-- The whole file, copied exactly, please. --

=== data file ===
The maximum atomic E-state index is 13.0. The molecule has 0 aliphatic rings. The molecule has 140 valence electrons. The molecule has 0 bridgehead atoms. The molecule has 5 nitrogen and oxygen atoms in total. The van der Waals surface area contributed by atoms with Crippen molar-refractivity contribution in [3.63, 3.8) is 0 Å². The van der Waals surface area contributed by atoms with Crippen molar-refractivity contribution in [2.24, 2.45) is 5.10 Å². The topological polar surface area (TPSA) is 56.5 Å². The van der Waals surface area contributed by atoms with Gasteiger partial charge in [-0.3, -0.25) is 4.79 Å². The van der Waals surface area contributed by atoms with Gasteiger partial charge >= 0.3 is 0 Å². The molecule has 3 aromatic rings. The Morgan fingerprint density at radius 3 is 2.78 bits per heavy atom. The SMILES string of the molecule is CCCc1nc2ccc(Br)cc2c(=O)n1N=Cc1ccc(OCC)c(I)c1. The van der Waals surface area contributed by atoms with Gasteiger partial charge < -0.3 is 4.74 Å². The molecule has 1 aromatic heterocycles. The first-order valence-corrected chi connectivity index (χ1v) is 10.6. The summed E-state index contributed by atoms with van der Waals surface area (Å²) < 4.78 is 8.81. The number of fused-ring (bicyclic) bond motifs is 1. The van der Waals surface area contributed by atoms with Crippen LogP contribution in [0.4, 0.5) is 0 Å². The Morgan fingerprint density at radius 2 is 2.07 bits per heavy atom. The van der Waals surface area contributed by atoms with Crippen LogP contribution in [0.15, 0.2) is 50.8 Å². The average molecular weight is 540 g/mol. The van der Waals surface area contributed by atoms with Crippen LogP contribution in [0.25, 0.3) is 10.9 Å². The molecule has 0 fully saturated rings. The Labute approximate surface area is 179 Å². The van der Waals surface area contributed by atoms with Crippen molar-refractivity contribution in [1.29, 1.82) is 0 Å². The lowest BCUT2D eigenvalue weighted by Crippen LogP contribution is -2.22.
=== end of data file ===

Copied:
The maximum atomic E-state index is 13.0. The molecule has 0 aliphatic rings. The molecule has 140 valence electrons. The molecule has 0 bridgehead atoms. The molecule has 5 nitrogen and oxygen atoms in total. The van der Waals surface area contributed by atoms with Crippen molar-refractivity contribution in [3.63, 3.8) is 0 Å². The van der Waals surface area contributed by atoms with Crippen molar-refractivity contribution in [2.24, 2.45) is 5.10 Å². The topological polar surface area (TPSA) is 56.5 Å². The van der Waals surface area contributed by atoms with Gasteiger partial charge in [-0.3, -0.25) is 4.79 Å². The van der Waals surface area contributed by atoms with Gasteiger partial charge >= 0.3 is 0 Å². The molecule has 3 aromatic rings. The Morgan fingerprint density at radius 3 is 2.78 bits per heavy atom. The SMILES string of the molecule is CCCc1nc2ccc(Br)cc2c(=O)n1N=Cc1ccc(OCC)c(I)c1. The van der Waals surface area contributed by atoms with Gasteiger partial charge < -0.3 is 4.74 Å². The molecule has 1 aromatic heterocycles. The first-order valence-corrected chi connectivity index (χ1v) is 10.6. The summed E-state index contributed by atoms with van der Waals surface area (Å²) < 4.78 is 8.81. The number of fused-ring (bicyclic) bond motifs is 1. The van der Waals surface area contributed by atoms with Crippen LogP contribution in [0.4, 0.5) is 0 Å². The Morgan fingerprint density at radius 2 is 2.07 bits per heavy atom. The van der Waals surface area contributed by atoms with Crippen LogP contribution in [0.15, 0.2) is 50.8 Å². The average molecular weight is 540 g/mol. The van der Waals surface area contributed by atoms with Crippen LogP contribution in [0.25, 0.3) is 10.9 Å². The molecule has 0 fully saturated rings. The Labute approximate surface area is 179 Å². The van der Waals surface area contributed by atoms with Crippen molar-refractivity contribution in [1.29, 1.82) is 0 Å². The lowest BCUT2D eigenvalue weighted by Crippen LogP contribution is -2.22.